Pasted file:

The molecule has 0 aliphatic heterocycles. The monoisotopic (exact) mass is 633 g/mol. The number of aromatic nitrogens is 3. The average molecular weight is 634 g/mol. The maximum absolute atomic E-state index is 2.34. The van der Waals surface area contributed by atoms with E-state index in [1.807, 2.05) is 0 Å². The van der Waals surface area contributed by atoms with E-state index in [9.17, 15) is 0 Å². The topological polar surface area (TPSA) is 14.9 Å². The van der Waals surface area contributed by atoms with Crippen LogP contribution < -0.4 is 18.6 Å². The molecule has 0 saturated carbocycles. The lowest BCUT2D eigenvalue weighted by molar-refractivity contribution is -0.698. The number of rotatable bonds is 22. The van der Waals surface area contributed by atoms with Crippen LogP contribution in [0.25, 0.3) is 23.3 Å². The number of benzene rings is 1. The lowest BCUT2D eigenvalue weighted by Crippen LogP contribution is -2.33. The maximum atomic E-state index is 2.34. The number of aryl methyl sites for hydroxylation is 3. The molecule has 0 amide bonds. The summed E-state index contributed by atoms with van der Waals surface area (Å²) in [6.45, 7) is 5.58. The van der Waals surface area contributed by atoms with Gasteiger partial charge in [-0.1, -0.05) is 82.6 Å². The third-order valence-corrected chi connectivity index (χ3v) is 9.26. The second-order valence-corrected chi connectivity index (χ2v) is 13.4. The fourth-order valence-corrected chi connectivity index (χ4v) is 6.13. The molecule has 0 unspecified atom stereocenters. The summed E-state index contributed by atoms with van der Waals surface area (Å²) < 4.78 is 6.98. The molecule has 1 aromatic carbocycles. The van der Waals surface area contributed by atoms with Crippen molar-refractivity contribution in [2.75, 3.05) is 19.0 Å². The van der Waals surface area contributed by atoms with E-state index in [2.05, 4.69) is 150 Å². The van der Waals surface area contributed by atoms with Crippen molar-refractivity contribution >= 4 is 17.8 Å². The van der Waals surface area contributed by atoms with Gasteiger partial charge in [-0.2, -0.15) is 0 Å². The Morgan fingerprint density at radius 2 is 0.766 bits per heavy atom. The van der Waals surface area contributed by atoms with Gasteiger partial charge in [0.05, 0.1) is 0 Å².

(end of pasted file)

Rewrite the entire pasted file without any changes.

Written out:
The molecule has 0 aliphatic heterocycles. The monoisotopic (exact) mass is 633 g/mol. The number of aromatic nitrogens is 3. The average molecular weight is 634 g/mol. The maximum absolute atomic E-state index is 2.34. The van der Waals surface area contributed by atoms with E-state index in [1.807, 2.05) is 0 Å². The van der Waals surface area contributed by atoms with E-state index in [9.17, 15) is 0 Å². The topological polar surface area (TPSA) is 14.9 Å². The van der Waals surface area contributed by atoms with Crippen LogP contribution < -0.4 is 18.6 Å². The molecule has 0 saturated carbocycles. The lowest BCUT2D eigenvalue weighted by molar-refractivity contribution is -0.698. The number of rotatable bonds is 22. The van der Waals surface area contributed by atoms with Crippen LogP contribution in [0.25, 0.3) is 23.3 Å². The number of benzene rings is 1. The lowest BCUT2D eigenvalue weighted by Crippen LogP contribution is -2.33. The maximum atomic E-state index is 2.34. The number of aryl methyl sites for hydroxylation is 3. The molecule has 0 amide bonds. The summed E-state index contributed by atoms with van der Waals surface area (Å²) in [6.45, 7) is 5.58. The van der Waals surface area contributed by atoms with Gasteiger partial charge in [-0.1, -0.05) is 82.6 Å². The third-order valence-corrected chi connectivity index (χ3v) is 9.26. The second-order valence-corrected chi connectivity index (χ2v) is 13.4. The fourth-order valence-corrected chi connectivity index (χ4v) is 6.13. The molecule has 0 unspecified atom stereocenters. The summed E-state index contributed by atoms with van der Waals surface area (Å²) < 4.78 is 6.98. The molecule has 1 aromatic carbocycles. The van der Waals surface area contributed by atoms with Crippen molar-refractivity contribution in [2.75, 3.05) is 19.0 Å². The van der Waals surface area contributed by atoms with E-state index in [2.05, 4.69) is 150 Å². The van der Waals surface area contributed by atoms with Crippen molar-refractivity contribution >= 4 is 17.8 Å². The van der Waals surface area contributed by atoms with Gasteiger partial charge in [-0.2, -0.15) is 0 Å². The Morgan fingerprint density at radius 2 is 0.766 bits per heavy atom. The van der Waals surface area contributed by atoms with Gasteiger partial charge in [0.05, 0.1) is 0 Å².